When we think of scams, we often imagine people preying on vulnerable seniors, but as scams and fraud get more complex, more people are being socially engineered out of their money—including business owners and employees. Ahead of #PasswordDay on March 15, the Saskatchewan Better Business Bureau, the Saskatchewan Financial Literacy Network and Above the Fold are spreading the word to remind the nearly 150,000 small businesses across the province of what they should watch for.
“Scams and scammers are evolving and getting bolder all the time,” says Karen Smith, CEO of Better Business Bureau (BBB) serving Saskatchewan. “Businesses and their employees need to be aware and taking active steps to protect their information—and their finances. And even the best protections need updating when scams change, so we encourage everyone to report any scam or fraud they encounter.”
The BBB has been sharing its National List of Top 10 Scams for more than a quarter century, and there are more than a few for businesses to watch out for. Phishing through fraudulent emails and fake websites can scoop business and financial information; employment scams have cost Canadians more than $4.5 million in the last year, and subscription scams can trick us with free trials and pre-checked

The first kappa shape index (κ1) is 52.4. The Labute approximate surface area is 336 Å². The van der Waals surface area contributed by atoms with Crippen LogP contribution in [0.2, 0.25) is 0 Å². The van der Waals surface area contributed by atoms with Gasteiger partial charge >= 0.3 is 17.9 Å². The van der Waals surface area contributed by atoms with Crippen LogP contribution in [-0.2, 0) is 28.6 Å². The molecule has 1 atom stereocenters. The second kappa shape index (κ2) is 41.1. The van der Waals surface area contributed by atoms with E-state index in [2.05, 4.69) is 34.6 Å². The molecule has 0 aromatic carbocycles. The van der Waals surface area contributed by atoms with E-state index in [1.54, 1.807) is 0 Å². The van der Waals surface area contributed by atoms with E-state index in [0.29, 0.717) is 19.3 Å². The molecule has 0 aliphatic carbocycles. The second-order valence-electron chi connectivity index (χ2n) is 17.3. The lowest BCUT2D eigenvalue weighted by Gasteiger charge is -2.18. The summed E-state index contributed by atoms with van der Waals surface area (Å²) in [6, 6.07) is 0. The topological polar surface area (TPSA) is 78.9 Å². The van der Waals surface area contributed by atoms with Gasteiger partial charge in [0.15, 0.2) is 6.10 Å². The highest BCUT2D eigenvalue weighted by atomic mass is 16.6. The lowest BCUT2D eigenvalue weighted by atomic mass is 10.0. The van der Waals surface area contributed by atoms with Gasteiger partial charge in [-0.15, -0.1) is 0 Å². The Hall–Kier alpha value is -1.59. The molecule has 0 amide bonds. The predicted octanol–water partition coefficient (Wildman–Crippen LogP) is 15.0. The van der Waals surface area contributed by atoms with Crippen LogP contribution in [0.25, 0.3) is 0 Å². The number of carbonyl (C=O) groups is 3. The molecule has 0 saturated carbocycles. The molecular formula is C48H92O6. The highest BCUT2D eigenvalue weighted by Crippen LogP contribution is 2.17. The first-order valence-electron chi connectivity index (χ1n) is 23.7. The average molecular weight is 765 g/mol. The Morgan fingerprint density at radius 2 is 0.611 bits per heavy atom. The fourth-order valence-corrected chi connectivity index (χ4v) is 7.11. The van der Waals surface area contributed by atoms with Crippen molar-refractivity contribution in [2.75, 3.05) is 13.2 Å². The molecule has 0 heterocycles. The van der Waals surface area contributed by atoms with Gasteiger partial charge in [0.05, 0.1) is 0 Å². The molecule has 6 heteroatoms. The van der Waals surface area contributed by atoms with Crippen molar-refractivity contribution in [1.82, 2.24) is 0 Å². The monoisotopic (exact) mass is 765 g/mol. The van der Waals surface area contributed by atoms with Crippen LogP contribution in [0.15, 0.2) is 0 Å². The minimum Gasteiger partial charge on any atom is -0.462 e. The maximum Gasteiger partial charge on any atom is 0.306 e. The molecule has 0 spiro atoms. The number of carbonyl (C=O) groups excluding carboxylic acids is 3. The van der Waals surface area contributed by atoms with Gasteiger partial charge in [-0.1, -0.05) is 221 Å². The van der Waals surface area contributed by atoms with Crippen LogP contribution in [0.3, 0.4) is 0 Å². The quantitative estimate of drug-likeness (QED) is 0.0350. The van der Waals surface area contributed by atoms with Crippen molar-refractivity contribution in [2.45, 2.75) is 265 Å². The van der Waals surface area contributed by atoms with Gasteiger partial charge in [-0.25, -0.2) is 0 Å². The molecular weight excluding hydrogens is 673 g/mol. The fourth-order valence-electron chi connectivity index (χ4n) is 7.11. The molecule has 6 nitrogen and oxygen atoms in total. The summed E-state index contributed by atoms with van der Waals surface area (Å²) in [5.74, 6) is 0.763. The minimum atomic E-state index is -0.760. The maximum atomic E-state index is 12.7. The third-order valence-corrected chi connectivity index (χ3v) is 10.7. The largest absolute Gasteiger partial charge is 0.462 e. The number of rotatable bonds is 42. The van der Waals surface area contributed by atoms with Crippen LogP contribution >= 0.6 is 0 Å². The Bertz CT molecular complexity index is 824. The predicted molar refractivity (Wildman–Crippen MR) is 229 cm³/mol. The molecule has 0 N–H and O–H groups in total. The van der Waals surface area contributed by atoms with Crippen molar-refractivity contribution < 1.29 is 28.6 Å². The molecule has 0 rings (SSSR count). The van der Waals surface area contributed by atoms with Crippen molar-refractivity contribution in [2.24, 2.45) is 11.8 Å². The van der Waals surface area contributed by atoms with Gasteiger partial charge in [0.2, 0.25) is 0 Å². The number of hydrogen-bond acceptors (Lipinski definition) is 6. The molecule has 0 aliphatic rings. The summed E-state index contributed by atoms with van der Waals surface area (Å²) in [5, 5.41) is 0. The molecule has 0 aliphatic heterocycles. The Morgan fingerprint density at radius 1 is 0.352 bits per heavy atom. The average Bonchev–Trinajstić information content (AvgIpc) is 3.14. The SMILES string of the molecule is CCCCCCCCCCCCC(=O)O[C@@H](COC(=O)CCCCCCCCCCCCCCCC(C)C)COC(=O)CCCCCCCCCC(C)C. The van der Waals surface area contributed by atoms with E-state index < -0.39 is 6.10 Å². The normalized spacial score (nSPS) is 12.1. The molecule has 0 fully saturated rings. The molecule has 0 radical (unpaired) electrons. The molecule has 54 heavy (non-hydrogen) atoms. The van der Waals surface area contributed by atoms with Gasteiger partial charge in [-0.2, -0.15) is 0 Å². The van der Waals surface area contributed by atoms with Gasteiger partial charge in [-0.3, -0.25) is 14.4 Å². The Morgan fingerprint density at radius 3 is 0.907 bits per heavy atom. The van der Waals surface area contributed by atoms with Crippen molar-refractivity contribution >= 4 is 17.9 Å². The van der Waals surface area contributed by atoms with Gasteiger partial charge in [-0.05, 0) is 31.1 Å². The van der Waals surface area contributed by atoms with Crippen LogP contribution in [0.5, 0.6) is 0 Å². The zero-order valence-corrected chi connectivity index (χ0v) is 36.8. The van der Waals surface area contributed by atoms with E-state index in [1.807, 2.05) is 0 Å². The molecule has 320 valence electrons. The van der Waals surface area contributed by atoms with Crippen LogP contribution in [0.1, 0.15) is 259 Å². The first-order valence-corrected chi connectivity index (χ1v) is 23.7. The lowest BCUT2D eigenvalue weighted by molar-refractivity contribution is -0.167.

boxes that end in unwanted products and charges.
The Saskatchewan Financial Literacy Network indicates, “Being aware and educating yourself on the types of scams that are affecting Canadians is vital in managing your finances successfully.”
“Online scams are everywhere, and I hear from all kinds of local business owners about their fear of falling victim to them,” says Barb McGrath, Chief Marketing Officer at Above the Fold. “We are a Google-approved agency, so people are comfortable asking me what they can do to keep themselves safe online. Half of small businesses that were fraud victims were contacted by phone, and another 25 percent through websites and mail. The internet can feel like the wild west; I want my fellow business owners to know that there are resources locally that can help them protect their business.”
Lack of information is the top factor keeping small businesses from advancing their security efforts, followed closely by a lack of resources. The lack of understanding and training are other big barriers, but Saskatchewan businesses have access to help through these organizations supporting business. And despite the prevalence of online scams, news stories and word of mouth are still the top ways small business owners learn about scams. From getting training to reporting scams and frauds, these three organizations encourage small businesses to inform and protect themselves, including changing the passwords for their three most important accounts on March 15, #PasswordDay.